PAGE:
Plaintiffs who appeal their losses or face an appeal of their victory “again fare remarkably poorly in the circuit courts,” the authors write.  Defendant/employers in the federal courts of appeals have managed over the years to reverse forty-one percent of their trial losses in employment discrimination cases, while plaintiff/employees manage only a nine percent reversal rate.

Generally, it appears that employers do far better in federal courts these days than ever before. A 2010 study found  the U.S. Supreme Court under the leadership of Chief Justice John G. Roberts, Jr., has ruled for business interests 61 percent of the time, compared with 46 percent in the last five years of the court led by Chief Justice William H. Rehnquist, who died in 2005, and  42 percent by all courts since 1953.

Some other sobering but well-documented observations from the Clermont/Schwab article:

  • Plaintiffs in employment discrimination cases are much more likely to have to go to trial, possibly because employers perceive the anti-plaintiff bias works in their favor and refuse to settle.
  •  “ … [E]mployment discrimination cases constitute one of the least successful categories at the district court level, in that plaintiffs win a very small percentage of their actions and fare worse than in almost any other category of civil case.”
  • “Defendants, in sharp contrast to plaintiffs, emerge from appellate court in a much better position than they were in when they left trial court. … we have unearthed an anti-plaintiff effect that is troublesome.”
  • “The bulk of employment discrimination cases turn on intent … The subtle question of the defendant’s intent is likely to be the key issue in a nonfrivolous employment discrimination case that reaches trial, putting the credibility of witnesses into play.  When the plaintiff has convinced the fact finder of the defendant’s wrongful intent, that finding should be largely immune from appellate reversal … Reversal of plaintiffs’ trial victories in employment discrimination cases should be unusually uncommon. Yet we find the opposite.”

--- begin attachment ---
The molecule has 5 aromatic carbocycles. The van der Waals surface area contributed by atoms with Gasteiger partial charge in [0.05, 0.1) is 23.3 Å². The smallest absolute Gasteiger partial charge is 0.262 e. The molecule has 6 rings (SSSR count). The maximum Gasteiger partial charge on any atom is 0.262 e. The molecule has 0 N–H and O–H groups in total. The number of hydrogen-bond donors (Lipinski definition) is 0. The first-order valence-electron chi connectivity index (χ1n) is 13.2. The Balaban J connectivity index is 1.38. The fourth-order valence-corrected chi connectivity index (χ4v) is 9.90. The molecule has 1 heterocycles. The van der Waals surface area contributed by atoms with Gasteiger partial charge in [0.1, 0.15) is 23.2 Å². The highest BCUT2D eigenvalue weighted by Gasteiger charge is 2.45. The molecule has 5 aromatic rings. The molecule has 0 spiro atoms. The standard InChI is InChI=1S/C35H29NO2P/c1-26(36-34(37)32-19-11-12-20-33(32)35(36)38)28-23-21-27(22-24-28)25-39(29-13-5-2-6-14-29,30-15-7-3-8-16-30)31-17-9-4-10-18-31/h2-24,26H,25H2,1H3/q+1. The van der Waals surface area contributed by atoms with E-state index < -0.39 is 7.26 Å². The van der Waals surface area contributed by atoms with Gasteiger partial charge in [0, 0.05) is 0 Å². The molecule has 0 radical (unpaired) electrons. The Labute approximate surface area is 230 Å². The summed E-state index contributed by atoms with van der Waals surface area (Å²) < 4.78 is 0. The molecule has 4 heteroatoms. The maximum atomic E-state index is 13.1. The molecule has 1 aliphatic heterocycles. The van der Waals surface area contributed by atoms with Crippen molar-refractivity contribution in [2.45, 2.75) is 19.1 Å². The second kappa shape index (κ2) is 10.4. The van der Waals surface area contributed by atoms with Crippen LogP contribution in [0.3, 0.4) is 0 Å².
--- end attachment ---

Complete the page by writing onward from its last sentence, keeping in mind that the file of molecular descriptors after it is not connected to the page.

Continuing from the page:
It is unlikely that employment law cases are weaker than other types of cases. The authors note that many studies show that people are not anxious to sue except in egregious situations and that contingent-fee attorneys, as well as those looking to fee-shifting, are reluctant to bring questionable claims. They say the impact of other factors on the decline of employment discrimination cases in federal court –  such as alternative dispute resolution — is not known but is unlikely to have caused the precipitous drop.

The authors say the employment discrimination category has dropped in absolute number of terminations every year after 1998, when the total was 23,722.  They say the drop has gone virtually unnoticed and unexplained.

It is understandable that courts want  to place procedural limitations on  cases to avoid overcrowded dockets and to  safeguard judicial resources. However, it is obviously unfair (or worse) for judges to single out employees who allege discrimination for disparate treatment. Like any other plaintiffs, these plaintiffs have  no where else to go but the courts for justice and they have every right to expect a fair and impartial hearing.

In fact, Americans are guaranteed a right to a trial by jury in federal court cases under the Seventh Amendment of the U.S. Constitution.  Specifically, the Seventh Amendment states:

In Suits at common law, where the value in controversy shall exceed twenty dollars, the right of trial by jury shall be preserved, and no fact tried by a jury, shall be otherwise re-examined in any Court of the United States, than according to the rules of the common law.